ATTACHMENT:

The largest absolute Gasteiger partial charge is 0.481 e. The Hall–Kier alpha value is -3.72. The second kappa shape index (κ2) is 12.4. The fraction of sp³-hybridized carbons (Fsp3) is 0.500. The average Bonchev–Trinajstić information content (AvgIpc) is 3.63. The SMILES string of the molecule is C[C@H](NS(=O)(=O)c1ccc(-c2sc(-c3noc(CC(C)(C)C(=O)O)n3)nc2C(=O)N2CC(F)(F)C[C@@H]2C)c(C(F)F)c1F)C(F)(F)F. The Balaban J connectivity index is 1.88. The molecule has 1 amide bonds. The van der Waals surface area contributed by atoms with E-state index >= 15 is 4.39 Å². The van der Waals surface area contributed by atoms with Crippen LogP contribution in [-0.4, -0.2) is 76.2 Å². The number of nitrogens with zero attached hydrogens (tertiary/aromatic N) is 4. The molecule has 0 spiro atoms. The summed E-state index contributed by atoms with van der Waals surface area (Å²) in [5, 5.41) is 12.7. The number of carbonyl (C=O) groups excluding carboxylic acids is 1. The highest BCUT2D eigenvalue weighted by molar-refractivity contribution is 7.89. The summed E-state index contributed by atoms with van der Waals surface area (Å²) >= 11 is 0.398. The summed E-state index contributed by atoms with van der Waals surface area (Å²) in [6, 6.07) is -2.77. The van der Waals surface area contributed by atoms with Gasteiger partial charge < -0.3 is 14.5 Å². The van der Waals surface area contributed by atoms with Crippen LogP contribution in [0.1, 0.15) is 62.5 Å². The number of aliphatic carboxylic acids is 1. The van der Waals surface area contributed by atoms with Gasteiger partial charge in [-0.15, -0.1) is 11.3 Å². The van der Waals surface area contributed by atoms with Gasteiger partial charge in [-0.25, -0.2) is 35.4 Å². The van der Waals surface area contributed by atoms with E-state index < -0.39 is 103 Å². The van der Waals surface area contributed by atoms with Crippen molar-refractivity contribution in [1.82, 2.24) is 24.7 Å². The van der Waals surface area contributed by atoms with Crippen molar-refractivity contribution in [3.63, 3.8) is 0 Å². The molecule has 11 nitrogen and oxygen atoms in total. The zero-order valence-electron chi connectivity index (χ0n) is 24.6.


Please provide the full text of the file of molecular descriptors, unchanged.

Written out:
The largest absolute Gasteiger partial charge is 0.481 e. The Hall–Kier alpha value is -3.72. The second kappa shape index (κ2) is 12.4. The fraction of sp³-hybridized carbons (Fsp3) is 0.500. The average Bonchev–Trinajstić information content (AvgIpc) is 3.63. The SMILES string of the molecule is C[C@H](NS(=O)(=O)c1ccc(-c2sc(-c3noc(CC(C)(C)C(=O)O)n3)nc2C(=O)N2CC(F)(F)C[C@@H]2C)c(C(F)F)c1F)C(F)(F)F. The Balaban J connectivity index is 1.88. The molecule has 1 amide bonds. The van der Waals surface area contributed by atoms with E-state index >= 15 is 4.39 Å². The van der Waals surface area contributed by atoms with Crippen LogP contribution in [-0.4, -0.2) is 76.2 Å². The number of nitrogens with zero attached hydrogens (tertiary/aromatic N) is 4. The molecule has 0 spiro atoms. The summed E-state index contributed by atoms with van der Waals surface area (Å²) in [5, 5.41) is 12.7. The number of carbonyl (C=O) groups excluding carboxylic acids is 1. The highest BCUT2D eigenvalue weighted by molar-refractivity contribution is 7.89. The summed E-state index contributed by atoms with van der Waals surface area (Å²) >= 11 is 0.398. The summed E-state index contributed by atoms with van der Waals surface area (Å²) in [6, 6.07) is -2.77. The van der Waals surface area contributed by atoms with Gasteiger partial charge < -0.3 is 14.5 Å². The van der Waals surface area contributed by atoms with Crippen LogP contribution in [0.1, 0.15) is 62.5 Å². The number of aliphatic carboxylic acids is 1. The van der Waals surface area contributed by atoms with Gasteiger partial charge in [-0.15, -0.1) is 11.3 Å². The van der Waals surface area contributed by atoms with Gasteiger partial charge in [-0.25, -0.2) is 35.4 Å². The van der Waals surface area contributed by atoms with E-state index < -0.39 is 103 Å². The van der Waals surface area contributed by atoms with Crippen molar-refractivity contribution in [1.82, 2.24) is 24.7 Å². The van der Waals surface area contributed by atoms with Crippen molar-refractivity contribution in [3.63, 3.8) is 0 Å². The molecule has 11 nitrogen and oxygen atoms in total. The zero-order valence-electron chi connectivity index (χ0n) is 24.6.